The seller's checklist

Kamya Jaiswal finds out that exiting stocks is a difficult decision as there are no thumb rules to follow.

15th May:
What is the toughest part about investing in stocks? A few months ago, I would have said 'cherry picking', 'bearing volatility' or quoted an equally complicated and fancy term. Today, as a member of the investors' club, I know the correct answer: selling a stock. It seems a rather lame pick. Why should it be difficult to off-load something that you don't want? My dilemma is best explained by the stock I want to exit: Britannia. After my research, which, I dare say, was extensive, one would have thought that clicking on the 'sell' icon in my online demat account would be a nonevent.

As it turns out, the decision is loaded with emotional and statistical conflicts. Consider my attempt number five during lunch break at office today. Britannia was trading at Rs 1,650.80, just 2.4% lower than my buying price, Rs 1,690.95. One doesn't need an expert to see that the fall is marginal and the figures give no indication that Britannia's future is bleak. What if the stock turns a small profit in a few days, making it a sweet experience for me? Should I give the stock some more time to recover?

Also, is it possible that a good monsoon will benefit the company immensely in the medium term, making a case for holding the stock for some more weeks? 20th May Re-reading my previous diary entry, I suddenly realised why I was reluctant to part with Britannia-investor ego. It explained the strong need to pocket a profit, however meagre, to validate my stock selection. Not that I am wrong in wanting it. After all, the business of stock picking is about making money. In addition, it has led me to ponder over the most difficult problem till date-formulating a strategy for exiting stocks. I consider it the toughest because there are so many issues that need to be considered simultaneously. The Net is choc-a-bloc with articles on identifying 7/3/10 signs for the best time to sell a stock. Some propagate a profit of 40% as an ideal cue, while others fall back on the undefined 'long term' as the period for holding a stock.

As always, I have a list of questions to help me navigate through the sea of information: -What should be the weightage assigned to the stock price at the time of selling? What is the role of market trends? -Should I abide by the view of the majority of brokerage reports? -Is it better to fix a target price and a stop-loss price for each stock? -How will I know if the fall in stock price is temporary?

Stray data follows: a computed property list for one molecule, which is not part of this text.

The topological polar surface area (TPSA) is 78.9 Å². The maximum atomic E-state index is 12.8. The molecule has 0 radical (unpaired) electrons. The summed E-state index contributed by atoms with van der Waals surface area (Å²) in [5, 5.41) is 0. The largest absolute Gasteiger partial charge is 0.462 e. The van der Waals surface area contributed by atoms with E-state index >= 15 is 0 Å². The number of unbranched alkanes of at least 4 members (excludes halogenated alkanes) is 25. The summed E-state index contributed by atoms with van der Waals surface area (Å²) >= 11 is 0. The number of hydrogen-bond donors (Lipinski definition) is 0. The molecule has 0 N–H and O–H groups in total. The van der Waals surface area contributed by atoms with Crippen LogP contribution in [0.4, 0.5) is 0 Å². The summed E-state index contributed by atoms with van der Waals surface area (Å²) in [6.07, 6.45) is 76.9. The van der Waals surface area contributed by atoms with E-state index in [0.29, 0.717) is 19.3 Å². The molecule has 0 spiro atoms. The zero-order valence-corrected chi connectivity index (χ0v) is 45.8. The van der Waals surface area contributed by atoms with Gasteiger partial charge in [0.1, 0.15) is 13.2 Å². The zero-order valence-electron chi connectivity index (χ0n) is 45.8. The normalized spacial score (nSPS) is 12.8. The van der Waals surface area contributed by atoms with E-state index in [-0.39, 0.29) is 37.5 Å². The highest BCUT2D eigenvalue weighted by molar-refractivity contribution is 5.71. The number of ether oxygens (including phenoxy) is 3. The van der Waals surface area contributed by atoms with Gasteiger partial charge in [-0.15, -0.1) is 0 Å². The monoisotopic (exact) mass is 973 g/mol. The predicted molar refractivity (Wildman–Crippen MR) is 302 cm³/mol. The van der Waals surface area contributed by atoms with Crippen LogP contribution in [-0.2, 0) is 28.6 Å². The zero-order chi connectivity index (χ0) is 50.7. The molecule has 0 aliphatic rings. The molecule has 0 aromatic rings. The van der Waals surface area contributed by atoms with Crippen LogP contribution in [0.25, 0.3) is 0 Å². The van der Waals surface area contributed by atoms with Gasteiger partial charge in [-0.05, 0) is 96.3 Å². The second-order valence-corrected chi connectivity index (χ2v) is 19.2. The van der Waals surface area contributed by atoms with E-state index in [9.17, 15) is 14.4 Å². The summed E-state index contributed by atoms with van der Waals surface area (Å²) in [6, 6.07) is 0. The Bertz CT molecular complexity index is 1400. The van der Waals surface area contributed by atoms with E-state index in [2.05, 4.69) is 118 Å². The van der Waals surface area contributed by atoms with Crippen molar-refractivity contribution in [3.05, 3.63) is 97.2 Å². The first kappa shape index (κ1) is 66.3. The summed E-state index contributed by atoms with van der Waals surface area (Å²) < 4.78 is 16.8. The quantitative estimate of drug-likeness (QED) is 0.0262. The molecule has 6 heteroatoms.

26th May:
Each stock to its own. This is the only takeaway that has emerged from my water-cooler conversations with veteran stock investors and a long tete-a-tete with Professor Calculus on selling stocks. It is impossible, and incorrect, to develop a set of parameters that can be used to screen out bad picks regularly.

The closest I came to formulating a strategy was by narrowing down the triggers for re-evaluating stocks. Brokerage reports are not a trigger. It isn't because their accuracy is questionable, but because these reports are not aligned to my investment horizon. In the grand scheme of 10-15 years, a bad performance over six months is insignificant.

This is why even though analysts were sceptical about Tata Steel's performance this year, I continue to hold it. In theory, fixing a target price and a stop-loss limit is the most definitive method for exiting stocks. However, its execution is riddled with uncertainty. For instance, if the stock price has grown by the target amount, I will always wonder if waiting for some more time will bring in a bigger bonanza. To avoid such confusion in the future, I have decided to concentrate on three factors: my need for the money, fundamental changes in the companies whose stocks I own and the opportunity cost of investment. More on these three after completing office work.

2nd June:
Free of deadlines for a couple of days, it's time to flesh out my 'selling philosophy', as I call it. The first trigger is obviously the need for money. Under normal circumstances, it should be close to the time of the goal for which I buy stocks. However, in a desperate situation, I can book losses to meet an immediate requirement for cash. Also, if a company undergoes a major change, its stock must be reviewed. It is difficult to list what qualifies as a major change, but the Net offered a valuable tip.

If the reasons for buying a stock continue to hold, then there is no need to review/sell it. Therefore, if a company has taken over another, revamped its management, or has a huge debt, it may be time to bid the company adieu.

Finally, if a stock has been delivering returns lower than those of its peers in the same industry, or underperforming the Sensex for 2-3 years, it indicates that the reasons for buying the stock may be incorrect. There is an opportunity cost to the money tied up with a stock equal to the extra income that can be earned by investing it in another company. Britannia fits the second and third criteria-it is not innovating as per expectations and there are other stocks that can generate higher profits within my investment horizon. Dilly-dallying to avoid a small loss will be counter-productive, so I must re-direct investments to another stock immediately.

4th June:
Confession: I asked my sister to sell Britannia. And yes, I am trying to tame my investor ego.